DX Group (LSE: DX) delivered a 10% gain for shareholders when markets opened this morning. The courier and logistics group said that trading for the full year was expected to be in line with expectations.
Broker forecasts suggest that DX could report earnings of 4.4p per share for its current financial year, which ends on 30 June. If so, DX shares would trade on a remarkably low P/E of 4.2. It’s also worth noting that the company is expected to pay a total dividend of 2.5p per share this year. This would give a staggering 13.5% yield!
The big risk is that DX’s most profitable business, DX Exchange, appears to be in decline. DX Exchange provides a secure mail service for lawyers and businesses. Demand is being rapidly eroded by email.
The other businesses in this group appear to be fairly standard low-margin courier and logistics operations. The group doesn’t provide a breakdown of profit in its results, so it’s very hard to tell how dependent DX is on DX Exchange.
In my view, DX could double in a year — but it may also have further to fall.
Summer drilling could unlock value
Shares in North Sea explorer Hurricane Energy (LSE: HUR) dipped slightly this morning, after the company said it would “temporarily suspend” efforts to find a farm-out partner for its Lancaster field.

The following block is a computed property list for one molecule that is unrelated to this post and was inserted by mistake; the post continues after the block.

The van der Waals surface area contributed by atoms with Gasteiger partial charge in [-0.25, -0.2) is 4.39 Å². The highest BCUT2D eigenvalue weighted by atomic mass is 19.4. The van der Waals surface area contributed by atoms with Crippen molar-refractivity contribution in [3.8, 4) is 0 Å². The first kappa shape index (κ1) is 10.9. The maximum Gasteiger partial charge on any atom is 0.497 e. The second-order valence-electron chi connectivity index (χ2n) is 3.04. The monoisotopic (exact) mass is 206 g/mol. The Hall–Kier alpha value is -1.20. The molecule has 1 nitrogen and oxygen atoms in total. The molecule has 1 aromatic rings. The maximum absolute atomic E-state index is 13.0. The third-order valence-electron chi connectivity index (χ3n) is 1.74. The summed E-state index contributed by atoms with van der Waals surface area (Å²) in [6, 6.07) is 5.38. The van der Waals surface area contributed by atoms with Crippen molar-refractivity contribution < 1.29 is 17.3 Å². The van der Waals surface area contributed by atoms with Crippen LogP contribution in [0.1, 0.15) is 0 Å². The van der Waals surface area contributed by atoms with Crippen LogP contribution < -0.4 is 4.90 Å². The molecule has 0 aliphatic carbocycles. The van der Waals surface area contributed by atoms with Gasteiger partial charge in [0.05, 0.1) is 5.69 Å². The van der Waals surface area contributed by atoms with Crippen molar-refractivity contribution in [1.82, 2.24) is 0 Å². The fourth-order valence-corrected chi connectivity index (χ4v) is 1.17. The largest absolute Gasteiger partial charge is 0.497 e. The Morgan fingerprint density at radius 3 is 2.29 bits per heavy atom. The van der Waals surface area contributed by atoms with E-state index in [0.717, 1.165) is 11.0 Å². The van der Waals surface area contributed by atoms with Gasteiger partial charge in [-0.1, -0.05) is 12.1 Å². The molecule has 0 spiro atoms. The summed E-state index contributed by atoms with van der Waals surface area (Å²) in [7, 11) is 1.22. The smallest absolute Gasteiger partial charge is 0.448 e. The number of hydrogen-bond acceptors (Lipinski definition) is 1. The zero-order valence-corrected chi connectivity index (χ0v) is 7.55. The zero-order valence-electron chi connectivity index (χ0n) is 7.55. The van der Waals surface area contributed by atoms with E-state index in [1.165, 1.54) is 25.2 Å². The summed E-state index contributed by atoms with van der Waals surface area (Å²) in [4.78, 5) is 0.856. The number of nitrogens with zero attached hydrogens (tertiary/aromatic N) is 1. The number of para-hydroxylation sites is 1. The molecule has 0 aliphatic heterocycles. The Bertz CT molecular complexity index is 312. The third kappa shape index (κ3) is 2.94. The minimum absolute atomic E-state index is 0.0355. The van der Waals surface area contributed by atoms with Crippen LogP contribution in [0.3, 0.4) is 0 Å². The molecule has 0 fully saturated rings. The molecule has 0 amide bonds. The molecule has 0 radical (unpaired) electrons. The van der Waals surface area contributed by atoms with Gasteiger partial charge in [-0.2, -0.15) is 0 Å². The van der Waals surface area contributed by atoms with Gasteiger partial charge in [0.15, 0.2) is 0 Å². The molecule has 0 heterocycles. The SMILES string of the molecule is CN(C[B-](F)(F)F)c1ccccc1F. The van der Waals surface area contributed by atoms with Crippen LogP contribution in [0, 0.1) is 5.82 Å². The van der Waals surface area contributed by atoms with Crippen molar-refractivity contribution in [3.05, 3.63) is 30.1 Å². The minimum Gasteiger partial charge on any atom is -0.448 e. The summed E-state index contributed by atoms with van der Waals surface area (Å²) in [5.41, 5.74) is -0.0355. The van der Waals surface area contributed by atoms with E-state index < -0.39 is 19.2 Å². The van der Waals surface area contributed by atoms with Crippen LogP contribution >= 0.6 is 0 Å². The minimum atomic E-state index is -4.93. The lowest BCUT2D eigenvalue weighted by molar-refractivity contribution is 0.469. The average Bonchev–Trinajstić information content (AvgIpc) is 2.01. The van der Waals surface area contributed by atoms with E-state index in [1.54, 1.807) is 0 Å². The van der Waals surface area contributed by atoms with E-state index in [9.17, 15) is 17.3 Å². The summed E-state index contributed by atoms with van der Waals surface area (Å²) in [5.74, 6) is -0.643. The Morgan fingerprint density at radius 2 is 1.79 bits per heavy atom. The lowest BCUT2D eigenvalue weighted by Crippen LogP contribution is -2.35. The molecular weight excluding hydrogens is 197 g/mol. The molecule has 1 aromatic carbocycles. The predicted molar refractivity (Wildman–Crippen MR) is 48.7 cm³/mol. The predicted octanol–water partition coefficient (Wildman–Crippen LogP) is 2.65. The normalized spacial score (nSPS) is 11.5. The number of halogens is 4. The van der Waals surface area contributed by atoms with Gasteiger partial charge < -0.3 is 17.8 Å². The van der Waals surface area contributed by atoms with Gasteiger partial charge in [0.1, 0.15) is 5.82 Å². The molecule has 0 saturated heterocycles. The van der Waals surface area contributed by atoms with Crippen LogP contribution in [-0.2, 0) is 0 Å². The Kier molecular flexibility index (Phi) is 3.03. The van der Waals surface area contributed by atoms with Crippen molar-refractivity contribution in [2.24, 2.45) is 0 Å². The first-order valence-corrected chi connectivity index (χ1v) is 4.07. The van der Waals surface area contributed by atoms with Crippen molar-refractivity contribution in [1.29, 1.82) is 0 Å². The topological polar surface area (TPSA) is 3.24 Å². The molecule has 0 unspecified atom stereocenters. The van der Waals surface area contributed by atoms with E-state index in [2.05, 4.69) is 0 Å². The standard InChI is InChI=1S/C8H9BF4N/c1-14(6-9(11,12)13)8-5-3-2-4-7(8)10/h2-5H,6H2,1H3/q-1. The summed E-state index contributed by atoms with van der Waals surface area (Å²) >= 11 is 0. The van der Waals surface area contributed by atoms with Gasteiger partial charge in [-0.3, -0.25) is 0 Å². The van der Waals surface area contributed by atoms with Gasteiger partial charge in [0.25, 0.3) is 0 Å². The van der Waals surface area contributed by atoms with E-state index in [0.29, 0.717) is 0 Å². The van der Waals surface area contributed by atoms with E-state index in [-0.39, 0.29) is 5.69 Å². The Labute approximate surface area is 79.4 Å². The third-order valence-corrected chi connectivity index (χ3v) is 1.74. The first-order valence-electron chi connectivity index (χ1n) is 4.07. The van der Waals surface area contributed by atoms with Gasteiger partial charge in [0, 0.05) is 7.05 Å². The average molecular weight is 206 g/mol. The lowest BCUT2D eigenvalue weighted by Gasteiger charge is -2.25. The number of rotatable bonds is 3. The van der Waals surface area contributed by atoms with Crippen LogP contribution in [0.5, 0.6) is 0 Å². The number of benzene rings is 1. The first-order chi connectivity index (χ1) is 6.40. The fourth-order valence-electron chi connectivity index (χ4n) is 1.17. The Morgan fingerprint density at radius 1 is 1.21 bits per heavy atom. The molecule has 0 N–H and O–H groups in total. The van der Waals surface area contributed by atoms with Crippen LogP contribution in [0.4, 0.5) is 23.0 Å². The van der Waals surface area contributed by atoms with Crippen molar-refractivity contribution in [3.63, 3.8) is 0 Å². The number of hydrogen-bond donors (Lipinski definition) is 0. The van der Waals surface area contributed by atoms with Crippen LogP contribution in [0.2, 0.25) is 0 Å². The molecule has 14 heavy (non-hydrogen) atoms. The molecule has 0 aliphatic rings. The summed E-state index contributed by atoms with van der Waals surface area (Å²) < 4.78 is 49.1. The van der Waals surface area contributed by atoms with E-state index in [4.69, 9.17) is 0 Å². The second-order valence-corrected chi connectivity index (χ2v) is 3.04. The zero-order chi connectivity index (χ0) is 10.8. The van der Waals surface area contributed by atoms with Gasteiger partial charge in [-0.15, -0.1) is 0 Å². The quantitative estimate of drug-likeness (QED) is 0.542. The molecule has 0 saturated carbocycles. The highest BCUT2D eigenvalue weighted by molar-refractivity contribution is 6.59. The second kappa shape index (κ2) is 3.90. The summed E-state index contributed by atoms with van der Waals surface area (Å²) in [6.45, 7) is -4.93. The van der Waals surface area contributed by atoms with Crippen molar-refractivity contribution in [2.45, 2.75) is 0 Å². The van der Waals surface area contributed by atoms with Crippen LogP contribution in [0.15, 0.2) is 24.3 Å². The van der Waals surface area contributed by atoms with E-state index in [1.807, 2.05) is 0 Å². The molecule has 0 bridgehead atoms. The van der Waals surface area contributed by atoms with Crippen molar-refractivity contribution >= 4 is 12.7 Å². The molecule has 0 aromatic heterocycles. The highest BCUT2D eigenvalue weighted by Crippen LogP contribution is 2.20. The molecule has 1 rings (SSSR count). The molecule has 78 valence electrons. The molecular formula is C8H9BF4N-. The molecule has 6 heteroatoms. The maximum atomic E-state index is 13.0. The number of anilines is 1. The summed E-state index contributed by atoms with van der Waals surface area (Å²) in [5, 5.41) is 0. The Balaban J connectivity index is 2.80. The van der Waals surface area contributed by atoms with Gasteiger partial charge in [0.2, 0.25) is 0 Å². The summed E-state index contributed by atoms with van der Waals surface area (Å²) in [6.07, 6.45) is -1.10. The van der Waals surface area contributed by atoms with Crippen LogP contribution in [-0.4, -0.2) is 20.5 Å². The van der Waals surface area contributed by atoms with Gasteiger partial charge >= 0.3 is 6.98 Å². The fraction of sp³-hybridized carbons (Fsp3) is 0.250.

The decision was made following the success of a recent £52.1m placing, which will fund two new exploration wells this summer.
In my view, suspending the search for a partner is a smart move. Hurricane’s current contingent resource estimates for Lancaster range from 62m to 456m barrels of oil equivalent (mmboe). I suspect this is too wide a range for a potential partner to be able to value accurately. The Lancaster 7 wells planned for this summer should refine this range.
This should enable Hurricane to put a firmer and hopefully higher value on its asset. Dr Robert Trice, Hurricane’s founder and chief executive, is highly regarded in the oil industry. I think shareholders should trust his judgement and remain patient.
A double bagger from the current level of 18p is definitely possible, in my opinion.
This could be risky
I’m far less confident about the outlook for Indian online fashion retailer Koovs (LSE: KOOV). Shares in the firm fell by 4% this morning, after it announced a £3.3m fundraising at 25p per share. That’s a discount of almost 50% to Tuesday’s closing price of 48.3p per share.
Although Koovs’ sales rose by 189% to £10m last year, its operating losses during the first half of the year were three times greater than its sales revenue. A huge increase in sales appears to be needed to make this business viable. Although Koovs could become India’s answer to Boohoo.Com, it could also run out of cash quite soon.
In my opinion, Koovs is simply too risky to be an attractive investment.
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Roland Head has no position in any shares mentioned. The Motley Fool UK has no position in any of the shares mentioned. We Fools don't all hold the same opinions, but we all believe that considering a diverse range of insights makes us better investors.